Since 2001, I have been photographing the consequences of the sweeping human alteration of the Colorado River, in the Southwestern United States and Northwestern Mexico. The Colorado, I soon learned, was greatly reduced from what it once was and no longer makes its ancient rendezvous with the Sea of Cortez, between the Baja California peninsula and the Mexican mainland.
Forces north of the border had other destinations planned for the river’s water, and in 1922 divided its annual flow between seven U.S. states and Mexico. They built an extensive network of dams, stilling much of the once roiling river and creating the foundation on which the Southwestern United States has been built.
But as it has turned out, the foundation of everything, the premise of 1922, was based more on wishful thinking than fact and up to 25% more water has been promised to the river’s users than actually exists.
My project has been an exploration of the disconnection many Americans have with the source of their water, one of the few things in the world without which we will not survive. Inevitably, our entire nation will pay for this hubris. Only the degree of sacrifice is still somewhat negotiable.
The Nevada Project
Twenty years ago I was wandering around in Nevada with my camera, compelled to photograph there and hoping that doing so would help me articulate the story I needed to tell to myself. I had just retreated back West from my first move to New York City, realizing that I would need a running start the next time if I were to survive there for real.
Things Fall Apart: Somalia
In assembling this website, I’ve revisited pictures taken back in the dark, early days of Somalia’s civil war, after the overthrow of the dictator, Mohamed Siad Barre. Back in 1992, I believed that if only the outside world could see what I was seeing, then that world would surely step up and save the country's people from catastrophic starvation. And the world seemed to have both the will and the means to do so in those days.
But I see now that the world had other plans. The United States-led military intervention, Operation Restore Hope, was poorly executed and the political situation on the ground, much of which had been shaped by the Cold War between the U.S. and the Soviet Union, was either badly understood or ignored. After an ill-advised special forces raid in Mogadishu disintegrated into a massive firefight that left 18 Americans and unknown hundreds of Somalis killed, Operation Restore Hope was abandoned.
2004 Republican and Democratic National Conventions
In 2004, I photographed both the Democratic and Republican National Conventions for the Canadian magazine, The Walrus. The Democrats were in Boston's Fleet Center and the Republicans were in New York's Madison Squared Garden.
Unconventional: 2004 political conventions
In 2004, I photographed the Republican and Democratic party conventions for the Canadian magazine, The Walrus. As the presidential campaign began heating up in early 2016, I became curious to revisit those images, looking for clues to what lay ahead.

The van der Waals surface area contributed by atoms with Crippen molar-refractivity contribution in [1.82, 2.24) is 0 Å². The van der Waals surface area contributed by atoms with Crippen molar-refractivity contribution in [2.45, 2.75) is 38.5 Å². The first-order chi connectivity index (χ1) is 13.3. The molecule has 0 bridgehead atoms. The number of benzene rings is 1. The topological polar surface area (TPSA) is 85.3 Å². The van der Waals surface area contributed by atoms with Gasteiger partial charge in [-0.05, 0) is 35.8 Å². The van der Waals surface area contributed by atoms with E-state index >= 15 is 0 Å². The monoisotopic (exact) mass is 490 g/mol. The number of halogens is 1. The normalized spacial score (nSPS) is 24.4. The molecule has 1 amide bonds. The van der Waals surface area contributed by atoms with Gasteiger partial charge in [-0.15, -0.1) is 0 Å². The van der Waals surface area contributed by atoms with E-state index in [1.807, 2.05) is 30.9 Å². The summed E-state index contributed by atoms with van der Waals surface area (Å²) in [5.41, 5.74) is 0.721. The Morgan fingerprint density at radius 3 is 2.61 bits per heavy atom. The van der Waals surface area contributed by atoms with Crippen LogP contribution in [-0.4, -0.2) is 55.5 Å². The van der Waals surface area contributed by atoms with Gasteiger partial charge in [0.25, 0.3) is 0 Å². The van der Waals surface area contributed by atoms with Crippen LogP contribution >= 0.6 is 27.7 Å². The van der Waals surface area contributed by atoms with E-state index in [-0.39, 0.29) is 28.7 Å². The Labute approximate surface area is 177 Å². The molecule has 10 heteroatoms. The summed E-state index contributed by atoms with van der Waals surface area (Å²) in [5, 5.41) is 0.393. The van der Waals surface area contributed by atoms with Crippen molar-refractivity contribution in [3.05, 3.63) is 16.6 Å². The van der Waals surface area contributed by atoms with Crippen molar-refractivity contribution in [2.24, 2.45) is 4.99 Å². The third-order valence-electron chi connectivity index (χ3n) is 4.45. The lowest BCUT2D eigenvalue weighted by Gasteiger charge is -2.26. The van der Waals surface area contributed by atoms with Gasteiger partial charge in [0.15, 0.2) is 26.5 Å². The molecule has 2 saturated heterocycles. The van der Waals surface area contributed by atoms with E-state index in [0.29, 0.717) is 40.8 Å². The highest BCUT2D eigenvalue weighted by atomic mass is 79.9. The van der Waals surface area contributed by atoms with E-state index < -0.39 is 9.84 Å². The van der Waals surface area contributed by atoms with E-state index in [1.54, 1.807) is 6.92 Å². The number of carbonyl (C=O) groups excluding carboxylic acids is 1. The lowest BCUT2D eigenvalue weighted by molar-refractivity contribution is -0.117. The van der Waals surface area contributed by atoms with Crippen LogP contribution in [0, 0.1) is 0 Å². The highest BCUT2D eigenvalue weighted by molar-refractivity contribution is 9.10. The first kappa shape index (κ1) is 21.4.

So much has happened both politically and technologically since the summer of 2004. Photojournalists were beginning to work with digital cameras at the time, but l was still working with a medium format rangefinder camera and Kodak color negative film, though what I was using then is no longer even made now. I'd digitally scanned about 100 of those pictures at the time, but shortly after this February's New Hampshire primary, I decided that I should finally make some work prints.
It was in this conversion from a purely digital existence back toward the pictures' more analog origins that the unexpected happened: my well-used Canon printer began distorting the tones and colors in the photographs, spitting out scenes that were unexpectedly surreal, yet at the same time somehow very true to life.
Much of the underpinning of the increasingly tortured American political landscape can be found in those first years of the 21st Century and perhaps we should not be so surprised now by what has happened. Do we lose important perspective on the world around us simply because we fall into looking at it in the same ways we have become used to? Are we victims of our own lack of imagination? And what are we missing now that will seem clear to us in 2028?
The Burden Of Memory
"With the loss of memory the continuities of meaning and judgment are also lost to us. The camera relieves us of the burden of memory. It surveys us like God, and it surveys for us."
From About Looking by John Berger
On one of the first spring days of 1997, while I was photographing in a Sacramento, California neighborhood, a half-dozen young men beat, kicked and stomped me nearly to death. When I began to re-surface about a week later, I found myself residing in Sierra Gates, a quiet, pine-paneled brain injury treatment facility, not quite clear on how I had arrived there or even why I was there at all. In the two months that followed I would take the first unsteady steps I needed to take to rebuild my life, which would include actually re-learning how to walk. I even needed to re-learn how to remember.
Six months after my release, as an exercise with my speech therapist, I began to return to Sierra Gates to photograph. Having been attacked because I was a photographer I needed, as much as anything else, to learn to be a photographer again. But I had taken pictures there for about a year before I learned that I was trying to photograph my own completely altered experience of life.